Not to be confused with Big Phil Scolari, the Brazilian Football Manager.
The Big Fill was an engineering project on the First Transcontinental Railroad in the U.S. state of Utah. To avoid a costly 800 feet (240 m) tunnel through mountainous terrain east of Promontory Summit, Central Pacific engineers mapped an alternate route that still needed to span a deep ravine. In February 1869, the construction firm of Benson, Farr, & West began construction on a raised bed across the ravine. Over two months, 500 workers hauled more than 10,000 cubic yards of material to build the rail bed. At its extent, the fill extended for 500 feet (150 m) and up to a depth of 70 feet (21 m).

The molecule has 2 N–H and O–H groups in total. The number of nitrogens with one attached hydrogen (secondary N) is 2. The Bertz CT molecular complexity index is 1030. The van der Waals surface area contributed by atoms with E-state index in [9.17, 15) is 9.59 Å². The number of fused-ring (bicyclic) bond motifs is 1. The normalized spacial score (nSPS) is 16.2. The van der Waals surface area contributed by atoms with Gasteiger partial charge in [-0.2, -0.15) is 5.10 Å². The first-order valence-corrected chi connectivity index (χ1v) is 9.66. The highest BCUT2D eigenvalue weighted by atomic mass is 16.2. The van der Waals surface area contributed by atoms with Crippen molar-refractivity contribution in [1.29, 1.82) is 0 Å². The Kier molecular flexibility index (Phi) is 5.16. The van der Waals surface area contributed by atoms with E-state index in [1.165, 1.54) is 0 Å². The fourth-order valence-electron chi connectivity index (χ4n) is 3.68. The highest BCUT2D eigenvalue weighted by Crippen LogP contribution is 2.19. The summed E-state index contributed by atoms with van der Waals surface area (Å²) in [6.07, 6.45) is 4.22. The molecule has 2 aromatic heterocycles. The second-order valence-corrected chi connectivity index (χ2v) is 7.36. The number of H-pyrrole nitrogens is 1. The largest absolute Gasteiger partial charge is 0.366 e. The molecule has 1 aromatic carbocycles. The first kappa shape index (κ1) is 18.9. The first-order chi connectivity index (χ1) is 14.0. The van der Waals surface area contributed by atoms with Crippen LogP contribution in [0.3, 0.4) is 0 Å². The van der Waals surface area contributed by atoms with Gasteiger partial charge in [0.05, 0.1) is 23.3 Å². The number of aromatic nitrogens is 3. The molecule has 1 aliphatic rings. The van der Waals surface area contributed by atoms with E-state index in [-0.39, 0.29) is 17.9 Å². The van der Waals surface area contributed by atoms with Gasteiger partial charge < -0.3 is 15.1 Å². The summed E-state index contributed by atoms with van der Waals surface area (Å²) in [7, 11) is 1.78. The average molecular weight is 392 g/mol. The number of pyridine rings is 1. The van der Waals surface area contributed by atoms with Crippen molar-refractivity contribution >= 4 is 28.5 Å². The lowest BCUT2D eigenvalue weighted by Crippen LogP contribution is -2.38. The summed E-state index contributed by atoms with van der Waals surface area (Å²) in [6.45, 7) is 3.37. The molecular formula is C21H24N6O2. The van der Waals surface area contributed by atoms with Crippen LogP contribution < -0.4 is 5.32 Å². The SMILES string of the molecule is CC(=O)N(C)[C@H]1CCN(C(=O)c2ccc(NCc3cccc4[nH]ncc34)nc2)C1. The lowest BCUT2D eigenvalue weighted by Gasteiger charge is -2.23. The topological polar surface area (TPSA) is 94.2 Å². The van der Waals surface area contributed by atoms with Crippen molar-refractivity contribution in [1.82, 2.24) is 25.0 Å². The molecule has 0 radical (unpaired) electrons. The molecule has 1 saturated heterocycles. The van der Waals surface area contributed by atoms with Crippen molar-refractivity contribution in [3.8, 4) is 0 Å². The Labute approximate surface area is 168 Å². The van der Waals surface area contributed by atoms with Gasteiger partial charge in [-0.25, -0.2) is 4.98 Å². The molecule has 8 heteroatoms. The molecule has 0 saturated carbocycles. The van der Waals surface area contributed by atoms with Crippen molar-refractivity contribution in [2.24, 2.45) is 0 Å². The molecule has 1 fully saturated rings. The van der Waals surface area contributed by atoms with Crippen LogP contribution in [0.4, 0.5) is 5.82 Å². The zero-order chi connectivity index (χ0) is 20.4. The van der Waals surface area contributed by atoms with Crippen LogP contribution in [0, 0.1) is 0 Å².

Within sight of the Big Fill, the Union Pacific line was also attempting to cross the ravine. The Union Pacific was several months behind Central Pacific, and opted to build a wooden trestle instead of using an earthen fill. The Big Trestle was built in 36 days and was completed only 5 days before the golden spike ceremony at Promontory Summit. Six months after the completion ceremony, Central Pacific was awarded control of the line from Promontory to Ogden. They opted to take the rail from the poor quality Big Trestle and move it to the Big Fill, which remained in use until the rails were removed in 1942. Today both sites are part of the Golden Spike National Historic Site where a walking trail allows visitors to see the Big Fill and the remains of the Big Trestle.